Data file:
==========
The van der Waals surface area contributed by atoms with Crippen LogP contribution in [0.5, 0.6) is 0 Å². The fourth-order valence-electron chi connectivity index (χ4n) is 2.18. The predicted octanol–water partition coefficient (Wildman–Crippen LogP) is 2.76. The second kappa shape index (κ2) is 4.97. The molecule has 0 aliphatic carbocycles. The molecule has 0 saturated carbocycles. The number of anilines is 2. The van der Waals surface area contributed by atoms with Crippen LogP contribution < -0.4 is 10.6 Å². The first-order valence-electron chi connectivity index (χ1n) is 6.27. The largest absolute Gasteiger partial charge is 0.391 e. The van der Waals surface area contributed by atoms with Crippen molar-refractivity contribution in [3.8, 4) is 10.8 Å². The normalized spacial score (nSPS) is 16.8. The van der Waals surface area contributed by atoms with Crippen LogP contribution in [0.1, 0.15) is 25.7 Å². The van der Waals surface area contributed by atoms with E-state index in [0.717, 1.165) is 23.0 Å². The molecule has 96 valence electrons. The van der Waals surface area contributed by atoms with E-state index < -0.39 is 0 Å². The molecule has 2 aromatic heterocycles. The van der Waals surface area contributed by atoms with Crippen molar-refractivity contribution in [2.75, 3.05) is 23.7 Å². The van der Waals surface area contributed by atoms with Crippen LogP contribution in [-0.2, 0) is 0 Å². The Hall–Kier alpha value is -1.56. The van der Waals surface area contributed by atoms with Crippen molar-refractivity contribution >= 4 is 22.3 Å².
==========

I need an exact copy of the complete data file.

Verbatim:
The van der Waals surface area contributed by atoms with Crippen LogP contribution in [0.5, 0.6) is 0 Å². The fourth-order valence-electron chi connectivity index (χ4n) is 2.18. The predicted octanol–water partition coefficient (Wildman–Crippen LogP) is 2.76. The second kappa shape index (κ2) is 4.97. The molecule has 0 aliphatic carbocycles. The molecule has 0 saturated carbocycles. The number of anilines is 2. The van der Waals surface area contributed by atoms with Crippen LogP contribution < -0.4 is 10.6 Å². The first-order valence-electron chi connectivity index (χ1n) is 6.27. The largest absolute Gasteiger partial charge is 0.391 e. The van der Waals surface area contributed by atoms with Crippen molar-refractivity contribution in [3.8, 4) is 10.8 Å². The normalized spacial score (nSPS) is 16.8. The van der Waals surface area contributed by atoms with Crippen LogP contribution in [0.1, 0.15) is 25.7 Å². The van der Waals surface area contributed by atoms with E-state index in [0.717, 1.165) is 23.0 Å². The molecule has 96 valence electrons. The van der Waals surface area contributed by atoms with E-state index < -0.39 is 0 Å². The molecule has 2 aromatic heterocycles. The van der Waals surface area contributed by atoms with Crippen molar-refractivity contribution in [2.75, 3.05) is 23.7 Å². The van der Waals surface area contributed by atoms with Crippen LogP contribution in [-0.2, 0) is 0 Å². The Hall–Kier alpha value is -1.56. The van der Waals surface area contributed by atoms with Crippen molar-refractivity contribution >= 4 is 22.3 Å².